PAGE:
|Shortly after a humanitarian truce went into effect in Yemen, Saudi warplanes struck several areas across the Arab impoverished country, violating the UN-sponsored ceasefire.|
Al-Manar correspondent in Yemen reported that the Saudi-led warplanes hit Saada, Shabwa and Taiz, few minutes after the truce went into effect.
The warplanes also struck a house in Jabal Jarra, a truck loaded with food supplies in al-Arish city in Aden province, our correspondent said.
The relentless air campaign continued into the early hours of Saturday morning, with the Saudi-led warplanes hit Maalla, Khor Mikser and Ribat areas in Lahj province.
Earlier on Friday, the United Nations Security Council called on all sides of the Yemen conflict to observe the break in fighting, which is slated to run up to the end of the fasting month of Ramadan on July 17.
"All parties will need to suspend military operations during the pause," the 15-member UN council said in a unanimous statement, urging all sides “to exercise restraint in cases of isolated violations and to avoid escalation."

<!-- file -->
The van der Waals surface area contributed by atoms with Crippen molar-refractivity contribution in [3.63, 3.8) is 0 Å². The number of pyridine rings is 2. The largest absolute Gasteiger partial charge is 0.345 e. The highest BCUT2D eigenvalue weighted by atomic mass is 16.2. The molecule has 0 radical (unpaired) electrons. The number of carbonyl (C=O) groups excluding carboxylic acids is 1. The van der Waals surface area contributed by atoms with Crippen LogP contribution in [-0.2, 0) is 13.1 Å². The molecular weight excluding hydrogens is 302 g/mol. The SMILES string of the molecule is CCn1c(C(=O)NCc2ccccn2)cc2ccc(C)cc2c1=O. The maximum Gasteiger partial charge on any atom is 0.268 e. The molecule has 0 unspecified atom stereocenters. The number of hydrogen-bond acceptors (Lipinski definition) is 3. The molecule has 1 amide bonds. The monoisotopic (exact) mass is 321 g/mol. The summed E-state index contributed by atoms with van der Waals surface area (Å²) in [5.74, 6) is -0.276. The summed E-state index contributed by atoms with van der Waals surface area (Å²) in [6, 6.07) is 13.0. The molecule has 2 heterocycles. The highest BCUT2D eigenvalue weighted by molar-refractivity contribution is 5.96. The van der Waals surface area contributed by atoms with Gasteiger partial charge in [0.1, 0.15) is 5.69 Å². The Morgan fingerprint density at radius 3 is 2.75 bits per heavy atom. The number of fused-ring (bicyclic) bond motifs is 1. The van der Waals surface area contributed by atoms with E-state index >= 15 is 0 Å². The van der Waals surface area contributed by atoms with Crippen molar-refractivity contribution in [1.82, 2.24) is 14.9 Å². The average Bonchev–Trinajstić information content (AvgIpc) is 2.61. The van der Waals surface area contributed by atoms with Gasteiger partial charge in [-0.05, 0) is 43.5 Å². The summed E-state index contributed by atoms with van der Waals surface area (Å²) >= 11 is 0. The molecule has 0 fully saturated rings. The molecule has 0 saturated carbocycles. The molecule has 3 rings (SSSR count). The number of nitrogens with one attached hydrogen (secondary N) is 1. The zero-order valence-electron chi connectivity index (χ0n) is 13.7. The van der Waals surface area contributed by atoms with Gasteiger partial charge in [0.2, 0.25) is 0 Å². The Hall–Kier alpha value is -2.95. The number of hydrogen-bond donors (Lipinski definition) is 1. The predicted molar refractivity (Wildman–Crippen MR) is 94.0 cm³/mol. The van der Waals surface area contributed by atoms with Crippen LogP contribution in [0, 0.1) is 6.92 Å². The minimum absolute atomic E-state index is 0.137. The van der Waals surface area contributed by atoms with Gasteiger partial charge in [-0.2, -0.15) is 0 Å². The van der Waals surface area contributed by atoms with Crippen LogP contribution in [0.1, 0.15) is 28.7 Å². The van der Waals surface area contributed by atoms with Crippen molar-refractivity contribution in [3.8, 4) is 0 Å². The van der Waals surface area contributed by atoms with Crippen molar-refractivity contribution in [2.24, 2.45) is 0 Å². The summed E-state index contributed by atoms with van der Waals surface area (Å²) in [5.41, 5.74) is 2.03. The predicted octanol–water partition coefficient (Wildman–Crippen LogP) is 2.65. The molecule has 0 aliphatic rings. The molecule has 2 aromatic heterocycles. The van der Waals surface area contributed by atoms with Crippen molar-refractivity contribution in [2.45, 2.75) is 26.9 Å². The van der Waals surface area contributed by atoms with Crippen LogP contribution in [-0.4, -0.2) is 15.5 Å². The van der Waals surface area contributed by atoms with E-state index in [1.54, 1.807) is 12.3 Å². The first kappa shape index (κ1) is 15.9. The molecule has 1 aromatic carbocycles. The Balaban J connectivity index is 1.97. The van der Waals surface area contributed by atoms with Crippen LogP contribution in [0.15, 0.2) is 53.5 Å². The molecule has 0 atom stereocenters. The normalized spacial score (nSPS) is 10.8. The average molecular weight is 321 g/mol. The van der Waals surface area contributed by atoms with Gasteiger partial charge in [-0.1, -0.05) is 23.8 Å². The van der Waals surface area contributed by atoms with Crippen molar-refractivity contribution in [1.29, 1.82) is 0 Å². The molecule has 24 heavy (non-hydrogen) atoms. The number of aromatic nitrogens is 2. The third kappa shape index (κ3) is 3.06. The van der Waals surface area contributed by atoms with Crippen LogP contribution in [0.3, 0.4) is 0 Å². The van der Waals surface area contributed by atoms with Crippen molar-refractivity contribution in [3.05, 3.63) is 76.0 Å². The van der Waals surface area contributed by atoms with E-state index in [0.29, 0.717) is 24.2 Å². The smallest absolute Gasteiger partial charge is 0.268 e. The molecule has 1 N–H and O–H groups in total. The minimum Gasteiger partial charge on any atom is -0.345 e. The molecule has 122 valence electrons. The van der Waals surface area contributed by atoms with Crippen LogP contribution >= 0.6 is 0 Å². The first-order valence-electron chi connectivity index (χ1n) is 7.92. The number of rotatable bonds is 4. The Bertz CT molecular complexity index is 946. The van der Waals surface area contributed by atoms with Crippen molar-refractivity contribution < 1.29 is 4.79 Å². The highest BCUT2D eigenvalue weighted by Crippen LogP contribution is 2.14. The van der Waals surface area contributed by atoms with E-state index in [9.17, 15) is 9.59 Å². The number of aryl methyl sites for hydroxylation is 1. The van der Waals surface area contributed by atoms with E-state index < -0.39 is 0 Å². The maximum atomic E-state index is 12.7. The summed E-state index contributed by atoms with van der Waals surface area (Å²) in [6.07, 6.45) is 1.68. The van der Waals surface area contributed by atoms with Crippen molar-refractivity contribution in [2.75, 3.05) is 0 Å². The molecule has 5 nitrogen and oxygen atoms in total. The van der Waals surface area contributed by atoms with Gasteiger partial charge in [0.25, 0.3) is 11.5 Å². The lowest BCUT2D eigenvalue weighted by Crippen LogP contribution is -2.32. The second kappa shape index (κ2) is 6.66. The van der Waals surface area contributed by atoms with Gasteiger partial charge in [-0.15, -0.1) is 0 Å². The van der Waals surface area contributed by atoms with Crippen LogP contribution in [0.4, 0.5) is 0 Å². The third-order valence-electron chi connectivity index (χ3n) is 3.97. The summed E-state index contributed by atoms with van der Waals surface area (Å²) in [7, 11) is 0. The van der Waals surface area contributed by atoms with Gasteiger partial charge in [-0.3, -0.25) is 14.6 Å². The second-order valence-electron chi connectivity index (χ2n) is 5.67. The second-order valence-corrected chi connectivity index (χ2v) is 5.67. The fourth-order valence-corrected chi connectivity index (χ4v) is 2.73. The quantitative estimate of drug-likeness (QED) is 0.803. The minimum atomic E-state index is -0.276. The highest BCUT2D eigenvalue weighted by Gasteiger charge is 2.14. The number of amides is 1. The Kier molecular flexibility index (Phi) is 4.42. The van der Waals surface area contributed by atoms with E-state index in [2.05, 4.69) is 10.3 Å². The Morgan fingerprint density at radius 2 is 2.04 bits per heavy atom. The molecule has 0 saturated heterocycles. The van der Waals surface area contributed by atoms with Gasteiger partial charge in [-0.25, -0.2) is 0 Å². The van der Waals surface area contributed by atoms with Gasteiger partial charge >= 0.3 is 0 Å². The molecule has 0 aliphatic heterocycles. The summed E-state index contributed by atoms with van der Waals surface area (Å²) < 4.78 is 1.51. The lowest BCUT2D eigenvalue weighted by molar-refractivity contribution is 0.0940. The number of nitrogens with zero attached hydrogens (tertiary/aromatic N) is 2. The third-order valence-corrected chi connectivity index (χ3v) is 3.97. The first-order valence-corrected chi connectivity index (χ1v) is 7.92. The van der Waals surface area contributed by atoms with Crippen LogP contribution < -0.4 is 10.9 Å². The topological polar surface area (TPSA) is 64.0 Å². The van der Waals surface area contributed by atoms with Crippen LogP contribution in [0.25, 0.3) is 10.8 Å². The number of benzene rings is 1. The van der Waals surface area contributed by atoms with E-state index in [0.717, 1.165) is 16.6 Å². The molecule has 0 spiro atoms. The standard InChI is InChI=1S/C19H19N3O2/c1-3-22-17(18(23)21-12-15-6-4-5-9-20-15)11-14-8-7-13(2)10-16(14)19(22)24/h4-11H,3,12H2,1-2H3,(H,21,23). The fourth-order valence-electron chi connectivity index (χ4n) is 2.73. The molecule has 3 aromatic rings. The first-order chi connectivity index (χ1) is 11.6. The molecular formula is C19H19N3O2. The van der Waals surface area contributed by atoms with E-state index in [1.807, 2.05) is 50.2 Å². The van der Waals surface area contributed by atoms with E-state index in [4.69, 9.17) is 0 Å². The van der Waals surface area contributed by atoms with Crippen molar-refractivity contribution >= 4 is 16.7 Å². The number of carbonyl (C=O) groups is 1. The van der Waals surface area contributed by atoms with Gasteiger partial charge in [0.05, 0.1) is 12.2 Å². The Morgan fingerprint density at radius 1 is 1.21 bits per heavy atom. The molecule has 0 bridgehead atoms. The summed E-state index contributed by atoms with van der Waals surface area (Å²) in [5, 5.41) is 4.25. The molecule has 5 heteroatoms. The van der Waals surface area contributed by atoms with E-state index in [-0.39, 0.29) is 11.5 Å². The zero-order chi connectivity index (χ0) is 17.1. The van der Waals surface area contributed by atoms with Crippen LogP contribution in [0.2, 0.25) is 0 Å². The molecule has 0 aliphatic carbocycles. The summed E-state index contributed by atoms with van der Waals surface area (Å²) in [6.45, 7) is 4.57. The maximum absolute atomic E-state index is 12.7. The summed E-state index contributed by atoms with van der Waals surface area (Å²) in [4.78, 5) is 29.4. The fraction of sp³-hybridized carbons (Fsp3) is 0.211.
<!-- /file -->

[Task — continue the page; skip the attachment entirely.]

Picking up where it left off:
Also on Friday, leader of Yemen's Ansarullah movement Abdul-Malik al-Houthi said he was doubtful about the ceasefire.
"We do not have much hope for the truce to succeed," said Huthi in a televised statement on Yemen’s al-Masirah television.
The Saudi airstrikes targeted Sanaa on Friday and hit mainly central and southern cities overnight. On Thursday night, an airstrike hit a school housing refugees in the southern province of Lahj, killing nine people and wounding 14 others, residents said.
Yemen has been since March 26 under brutal aggression by Saudi-led coalition. Thousands have been martyred and injured in the attack, with the vast majority of them are civilians.
Riyadh launched the attack on Yemen in a bid to restore power to Yemen’s fugitive President Abd Rabbu MansourHadi who is a close ally to Saudi Arabia.
Last week, the UN declared Yemen a level-3 humanitarian emergency, the highest on its scale, with nearly half of the country's regions facing a food crisis.
More than 21.1 million people -- over 80 percent of Yemen's population -- are in need of aid, with 13 million facing food shortages.
Access to water has become difficult for 9.4 million people, according to the UN.
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